Now the handrail itself is, in profile, shaped a bit like an Ωmega, and I found that I probably had more chance getting Into The Groove with Madonna than I did of getting Into the Grooves with Mascrapa, but bloody-mindedness was my constant friend, and I managed to get it into sufficient shape for it to be satisfactorily covered by the paint in due course.

Faced with the top of the handrail, I had An Idea. This is usually a bad sign. "Ah!", I thought, "I still have the belt sander that I used for the floors!". So I fished it out, changed the belt and set (carefully) to tackling the rail. This worked pretty well, although I may have slightly flattened the profile in doing so. The bit nearest the newel post at the bottom was out of reach of the belt when using it in the longitudinal mode, so I decided to have a go at it across the top. Well, this certainly took the remaining residue off, but it also left a noticeable dip in the surface about four inches up from the post. I have rationalised my failure with the comforting thought that - should I be going up and down the stairs in the dark (which I usually do) - I will be able to gauge where I am by touch.

Leaving the hall side of the handrail for a later phase, I then turned my attention to the spindles. These are square in section, and there are seventeen of them (there may have been eighteen or nineteen at one time, but the top one or two seem to have been removed at some point in the past). It was at this stage that an unavoidable difficulty arose. The top couple of feet of the banisters run parallel to the side of the hall ceiling, and so it's fiendishly difficult to get at anything in that region. But the attempt had to be made, and I sat on the stairs in order to set to the spindles with the sandpaper using my semi-blunt scraper as a mirror so that I could see what I was doing on the hall side. Each spindle took between forty and fifty minutes to do, and I was often hampered by the way the grain on some of them held the dirt and dead paint. Slowly, one or two at a time during the spring evenings, I worked my way down. This will give you some idea of what I was up against (an 'after' and 'before' in this case):

Photo of partly-sanded spindles on a banister

It took a couple of weeks or more working at odd hours in the evenings and weekends, but finally they were all done. And pretty good it all looked, I thought:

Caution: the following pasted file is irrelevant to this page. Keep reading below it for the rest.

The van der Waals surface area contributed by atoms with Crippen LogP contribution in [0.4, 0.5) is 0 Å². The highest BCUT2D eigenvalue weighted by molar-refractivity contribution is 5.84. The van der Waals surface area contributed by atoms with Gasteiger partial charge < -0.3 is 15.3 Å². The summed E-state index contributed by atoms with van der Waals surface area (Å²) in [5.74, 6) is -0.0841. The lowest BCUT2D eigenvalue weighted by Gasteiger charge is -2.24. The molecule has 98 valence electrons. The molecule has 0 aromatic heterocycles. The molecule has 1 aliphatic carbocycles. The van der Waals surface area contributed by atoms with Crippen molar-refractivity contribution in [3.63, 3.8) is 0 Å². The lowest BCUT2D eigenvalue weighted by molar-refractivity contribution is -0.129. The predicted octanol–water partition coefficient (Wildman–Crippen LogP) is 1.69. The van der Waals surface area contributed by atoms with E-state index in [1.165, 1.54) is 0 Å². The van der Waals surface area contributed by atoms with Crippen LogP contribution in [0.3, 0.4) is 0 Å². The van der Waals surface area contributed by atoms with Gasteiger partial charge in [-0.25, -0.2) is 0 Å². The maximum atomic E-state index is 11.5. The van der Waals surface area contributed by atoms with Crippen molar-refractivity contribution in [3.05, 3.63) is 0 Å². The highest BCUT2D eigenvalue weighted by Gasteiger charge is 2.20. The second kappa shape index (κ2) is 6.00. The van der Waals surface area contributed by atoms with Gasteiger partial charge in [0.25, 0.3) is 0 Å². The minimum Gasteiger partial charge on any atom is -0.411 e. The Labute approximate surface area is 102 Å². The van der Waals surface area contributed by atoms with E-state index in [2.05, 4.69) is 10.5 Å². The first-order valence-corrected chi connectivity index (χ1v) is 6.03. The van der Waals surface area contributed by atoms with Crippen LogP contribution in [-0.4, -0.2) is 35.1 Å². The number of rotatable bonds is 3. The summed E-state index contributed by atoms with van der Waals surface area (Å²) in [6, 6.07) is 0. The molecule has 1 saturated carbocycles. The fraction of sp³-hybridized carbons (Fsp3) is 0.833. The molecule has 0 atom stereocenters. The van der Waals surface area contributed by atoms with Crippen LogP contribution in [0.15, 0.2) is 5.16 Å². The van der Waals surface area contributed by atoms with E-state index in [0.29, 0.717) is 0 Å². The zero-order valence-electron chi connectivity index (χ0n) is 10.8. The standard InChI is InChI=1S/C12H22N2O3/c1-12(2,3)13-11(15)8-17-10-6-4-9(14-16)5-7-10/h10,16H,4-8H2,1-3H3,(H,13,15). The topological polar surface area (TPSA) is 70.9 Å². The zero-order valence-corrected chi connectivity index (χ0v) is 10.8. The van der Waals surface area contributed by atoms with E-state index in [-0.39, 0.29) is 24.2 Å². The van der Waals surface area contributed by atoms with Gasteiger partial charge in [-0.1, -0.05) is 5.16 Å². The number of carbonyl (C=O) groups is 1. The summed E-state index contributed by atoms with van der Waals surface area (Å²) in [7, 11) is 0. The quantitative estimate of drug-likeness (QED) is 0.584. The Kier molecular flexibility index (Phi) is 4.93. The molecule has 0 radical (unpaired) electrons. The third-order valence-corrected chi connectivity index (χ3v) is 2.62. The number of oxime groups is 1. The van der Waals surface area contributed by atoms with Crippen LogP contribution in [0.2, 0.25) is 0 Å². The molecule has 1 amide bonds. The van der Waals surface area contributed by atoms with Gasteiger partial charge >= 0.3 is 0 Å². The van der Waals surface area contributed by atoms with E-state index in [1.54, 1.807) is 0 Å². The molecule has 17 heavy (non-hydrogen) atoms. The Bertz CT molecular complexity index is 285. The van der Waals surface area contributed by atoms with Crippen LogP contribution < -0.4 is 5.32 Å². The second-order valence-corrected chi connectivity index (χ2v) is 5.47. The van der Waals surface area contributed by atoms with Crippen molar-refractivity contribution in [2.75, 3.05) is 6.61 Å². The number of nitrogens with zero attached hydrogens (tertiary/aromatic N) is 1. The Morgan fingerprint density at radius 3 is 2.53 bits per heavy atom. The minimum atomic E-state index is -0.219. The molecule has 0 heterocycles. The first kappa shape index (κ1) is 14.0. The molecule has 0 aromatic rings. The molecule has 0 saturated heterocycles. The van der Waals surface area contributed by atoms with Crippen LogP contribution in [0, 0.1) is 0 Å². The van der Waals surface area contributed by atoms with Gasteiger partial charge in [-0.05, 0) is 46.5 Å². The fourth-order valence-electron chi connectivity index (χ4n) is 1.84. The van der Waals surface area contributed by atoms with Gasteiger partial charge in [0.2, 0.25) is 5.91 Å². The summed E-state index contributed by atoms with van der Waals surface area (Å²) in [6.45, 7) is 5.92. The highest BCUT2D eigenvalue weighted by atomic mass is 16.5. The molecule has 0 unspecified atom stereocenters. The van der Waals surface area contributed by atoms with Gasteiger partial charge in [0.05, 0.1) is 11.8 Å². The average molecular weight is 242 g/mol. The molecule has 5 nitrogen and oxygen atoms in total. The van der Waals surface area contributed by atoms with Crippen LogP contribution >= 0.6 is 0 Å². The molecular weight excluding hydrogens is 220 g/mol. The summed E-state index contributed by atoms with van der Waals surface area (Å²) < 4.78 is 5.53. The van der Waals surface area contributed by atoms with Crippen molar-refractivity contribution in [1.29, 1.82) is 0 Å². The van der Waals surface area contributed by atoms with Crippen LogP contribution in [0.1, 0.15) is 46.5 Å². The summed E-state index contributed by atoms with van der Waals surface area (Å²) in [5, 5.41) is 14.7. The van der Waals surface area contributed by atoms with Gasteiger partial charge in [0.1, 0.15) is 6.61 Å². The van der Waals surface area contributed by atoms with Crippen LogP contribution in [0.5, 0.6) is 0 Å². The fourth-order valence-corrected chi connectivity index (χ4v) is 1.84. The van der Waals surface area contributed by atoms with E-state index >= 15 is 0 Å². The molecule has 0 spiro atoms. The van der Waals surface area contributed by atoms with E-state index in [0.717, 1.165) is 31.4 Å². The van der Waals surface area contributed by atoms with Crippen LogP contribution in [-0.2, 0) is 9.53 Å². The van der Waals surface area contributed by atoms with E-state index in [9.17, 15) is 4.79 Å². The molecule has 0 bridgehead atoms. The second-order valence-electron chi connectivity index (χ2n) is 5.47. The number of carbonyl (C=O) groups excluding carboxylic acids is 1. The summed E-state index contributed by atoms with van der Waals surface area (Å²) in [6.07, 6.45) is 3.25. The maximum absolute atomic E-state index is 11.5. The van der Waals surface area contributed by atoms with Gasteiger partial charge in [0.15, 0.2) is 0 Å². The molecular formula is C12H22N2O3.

Photo of fully-sanded spindles on a banister

I then set about the base of the spindles. As you can see in the above shot, this were a lot darker and dirtier, but the fact that the stretches between the spindles were short (excepting the topmost one for reasons already disclosed) and that I could sit on the stairs and have at them without hindrance meant that that part of the job took only a few evenings.

The outer part of the handrail, that is, the length of it on the hall side, was always likely to be a slog because of the grooving and the constricted space towards the top, but I persevered and eventually achieved something resembling a decent result.

That left the panel which runs up the side of the hall (seen in the first picture). This was covered in the white and brown paint residue against which both the heat-gun and the scraper had proven unequal. Now, I had had an experimental bash at the lower part of it with the belt sander, but that beast is a heavy one to handle even when on a completely horizontal surface, so it was scarcely to be wondered at that my attempts to hold it vertically in any effective way were doomed.

So, back to the sandpaper. Scrape, scrape, scrape (and not just the paint either; I had worn my way through the thumb and forefinger of the right hand of a pair of synthetic gloves kindly given to me by a neighbour some years ago, and I only realised that the wear was spreading when I found that I had removed the skin from the tip of the second finger of my right hand as well. I know that some people have a fetish about applying sandpaper to other parts of their anatomy; I never understood the attraction before, and I sure as hell don't understand it now).

You can see the contrast of the work in progress here:

Photo of a partly-sanded wooden panel

In all honesty, this was perhaps the easiest part of the job as far as getting the crap off was concerned, and it was coming up very nicely. However, there was that problem with the upper reaches and its annoying contiguity with the wall. This meant not only getting out the stepladder to deal with the higher part of the panel (which I would have to have done anyway), but having to reach up to try to get some sort of purchase on it without banging my head on the hall ceiling. Bloody-mindedness again coming to my aid, I had a determined go at it the Saturday before last, and finished it as best I could.

Scrubbed up quite well, I thought:

Photo of a fully-sanded wooden panel

Inordinately proud of my efforts, I looked forward to starting on the sanding of the skirting boards up either side, where there is a lot of white residue to kill off.

At which point, I was interrupted. Which is what I am about to do to you, m'dears. Part Two to follow...an arrow to click on to take you to a follow-up item